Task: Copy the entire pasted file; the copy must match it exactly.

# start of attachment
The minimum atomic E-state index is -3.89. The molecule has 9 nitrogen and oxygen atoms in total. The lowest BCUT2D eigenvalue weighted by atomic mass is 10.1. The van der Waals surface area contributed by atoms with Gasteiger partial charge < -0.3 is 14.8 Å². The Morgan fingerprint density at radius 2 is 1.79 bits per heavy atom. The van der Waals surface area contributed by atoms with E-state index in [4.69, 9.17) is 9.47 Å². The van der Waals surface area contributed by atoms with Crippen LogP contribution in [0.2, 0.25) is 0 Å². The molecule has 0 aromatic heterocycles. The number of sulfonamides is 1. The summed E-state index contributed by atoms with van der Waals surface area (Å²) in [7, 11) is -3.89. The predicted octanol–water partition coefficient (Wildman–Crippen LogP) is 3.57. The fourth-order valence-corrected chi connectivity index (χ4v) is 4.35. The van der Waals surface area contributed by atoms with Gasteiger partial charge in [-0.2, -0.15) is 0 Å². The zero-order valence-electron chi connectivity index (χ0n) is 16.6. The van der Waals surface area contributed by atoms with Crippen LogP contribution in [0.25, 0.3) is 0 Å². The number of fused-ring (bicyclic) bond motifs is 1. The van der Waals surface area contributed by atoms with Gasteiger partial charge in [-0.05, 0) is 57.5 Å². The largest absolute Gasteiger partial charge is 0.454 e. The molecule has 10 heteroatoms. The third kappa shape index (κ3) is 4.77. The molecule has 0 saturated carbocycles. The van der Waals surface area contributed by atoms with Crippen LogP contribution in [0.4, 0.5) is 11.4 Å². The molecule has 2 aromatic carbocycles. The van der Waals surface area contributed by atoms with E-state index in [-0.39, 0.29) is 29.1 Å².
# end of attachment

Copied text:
The minimum atomic E-state index is -3.89. The molecule has 9 nitrogen and oxygen atoms in total. The lowest BCUT2D eigenvalue weighted by atomic mass is 10.1. The van der Waals surface area contributed by atoms with Gasteiger partial charge < -0.3 is 14.8 Å². The Morgan fingerprint density at radius 2 is 1.79 bits per heavy atom. The van der Waals surface area contributed by atoms with E-state index in [4.69, 9.17) is 9.47 Å². The van der Waals surface area contributed by atoms with Crippen LogP contribution in [0.2, 0.25) is 0 Å². The molecule has 0 aromatic heterocycles. The number of sulfonamides is 1. The summed E-state index contributed by atoms with van der Waals surface area (Å²) in [7, 11) is -3.89. The predicted octanol–water partition coefficient (Wildman–Crippen LogP) is 3.57. The fourth-order valence-corrected chi connectivity index (χ4v) is 4.35. The van der Waals surface area contributed by atoms with Gasteiger partial charge in [-0.2, -0.15) is 0 Å². The zero-order valence-electron chi connectivity index (χ0n) is 16.6. The van der Waals surface area contributed by atoms with Crippen LogP contribution in [0.25, 0.3) is 0 Å². The number of fused-ring (bicyclic) bond motifs is 1. The van der Waals surface area contributed by atoms with Gasteiger partial charge in [-0.05, 0) is 57.5 Å². The largest absolute Gasteiger partial charge is 0.454 e. The molecule has 10 heteroatoms. The third kappa shape index (κ3) is 4.77. The molecule has 0 saturated carbocycles. The van der Waals surface area contributed by atoms with Crippen LogP contribution in [0.4, 0.5) is 11.4 Å². The molecule has 2 aromatic carbocycles. The van der Waals surface area contributed by atoms with E-state index in [-0.39, 0.29) is 29.1 Å².